Offa guidance on 2014-15 access agreements

17 January 2013

Commenting on Offa guidance on access agreements for 2014/15, Dr Wendy Piatt, Director General of the Russell Group, said:

“All our universities are committed to ensuring that every student with the qualifications, potential and determination to succeed has the opportunity to gain a place at a leading university, whatever their background.

“We are pleased that Offa recognises - as we have long said - that the main causes of under-representation of disadvantaged groups include lower attainment at school, and a lack of advice on subject choices. 

“We also agree that outreach, including early outreach in schools, is vital. That’s why many of our members already sponsor academies and work directly with schools, including with pupils from a young age or where there is little history of young people progressing to leading universities. 

“Our universities run activities including identifying gifted and talented pupils, providing mentors, running Saturday classes and summer schools to provide taster weeks at leading universities, and free conferences for teachers to explain what students need to achieve. Many of our universities work together with schools and colleges on these activities.  But there should be no one-size-fits-all approach to this, and individual institutions are best placed to determine the partnerships and outreach priorities for their circumstances.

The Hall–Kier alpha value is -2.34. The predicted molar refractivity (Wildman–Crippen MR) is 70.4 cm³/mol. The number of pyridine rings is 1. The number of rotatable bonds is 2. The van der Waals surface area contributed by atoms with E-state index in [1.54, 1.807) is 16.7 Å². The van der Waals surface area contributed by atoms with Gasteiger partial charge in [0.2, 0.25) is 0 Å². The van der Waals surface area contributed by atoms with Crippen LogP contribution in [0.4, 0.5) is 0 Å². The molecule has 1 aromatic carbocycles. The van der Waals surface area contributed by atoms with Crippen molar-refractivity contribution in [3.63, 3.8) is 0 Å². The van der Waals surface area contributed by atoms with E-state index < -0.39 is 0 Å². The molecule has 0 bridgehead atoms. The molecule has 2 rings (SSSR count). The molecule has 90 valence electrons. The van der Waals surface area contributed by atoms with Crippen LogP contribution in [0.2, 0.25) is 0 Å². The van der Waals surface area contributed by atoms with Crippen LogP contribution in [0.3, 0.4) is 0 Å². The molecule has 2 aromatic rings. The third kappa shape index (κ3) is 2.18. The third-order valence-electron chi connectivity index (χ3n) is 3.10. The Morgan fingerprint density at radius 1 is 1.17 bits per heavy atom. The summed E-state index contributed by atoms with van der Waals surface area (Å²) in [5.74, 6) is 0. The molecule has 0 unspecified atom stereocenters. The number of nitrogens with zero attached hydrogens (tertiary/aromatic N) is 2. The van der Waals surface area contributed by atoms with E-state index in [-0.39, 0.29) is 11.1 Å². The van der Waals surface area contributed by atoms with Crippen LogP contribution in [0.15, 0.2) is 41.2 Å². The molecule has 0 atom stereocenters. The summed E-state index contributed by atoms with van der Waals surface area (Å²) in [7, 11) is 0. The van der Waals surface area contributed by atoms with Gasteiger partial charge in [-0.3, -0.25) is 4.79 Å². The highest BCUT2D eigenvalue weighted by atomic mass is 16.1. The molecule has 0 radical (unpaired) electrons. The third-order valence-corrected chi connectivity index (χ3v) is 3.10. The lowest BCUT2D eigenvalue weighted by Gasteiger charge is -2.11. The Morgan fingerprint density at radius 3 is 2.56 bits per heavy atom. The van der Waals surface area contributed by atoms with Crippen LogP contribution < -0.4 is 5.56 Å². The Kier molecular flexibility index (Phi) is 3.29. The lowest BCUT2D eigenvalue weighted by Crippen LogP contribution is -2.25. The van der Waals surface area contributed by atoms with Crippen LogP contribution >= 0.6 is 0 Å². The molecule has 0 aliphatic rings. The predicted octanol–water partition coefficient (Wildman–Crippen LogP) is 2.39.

“We also welcome OFFA’s recognition that outreach schemes are often very successful at inspiring disadvantaged students to study at a range of other colleges or universities and that it is very difficult to ensure that these students will actually apply to the universities funding their outreach schemes. 

“While we agree it makes sense for universities to evaluate the impact of their access measures we do hope Offa will fully recognise the challenges and complexities of doing this. 

“Offa is also keen for institutions to reduce the amount they spend on financial support for poorer students, and in some cases institutions may decide that is appropriate. But bursaries are an important weapon in the battle to overcome barriers caused by lack of information and misconceptions about leading universities. They also allow students from all backgrounds to succeed on their course and exploit the opportunities that higher education can offer, including field trips and extracurricular activities.

“It’s essential that OFFA continues to recognise the limitations of the HESA performance indicators as a measure of institutional success in widening access. Universities must continue to have scope to set their own targets and measures of progress in improving access. 

“Our universities will pump millions more into a broad range of outreach activities and financial support over the next few years, with spending rising fast. We do, however, have limited funds and we need to make sure enough is also being spent on ensuring all students receive the first-class education they deserve.”  

Notes for editors

  1. In paragraph 106 of the Offa guidance they say: “the main cause of under-representation of disadvantaged groups include lower attainment at school, and a lack of advice on the best choices of GCSE/A level subjects and degree courses.”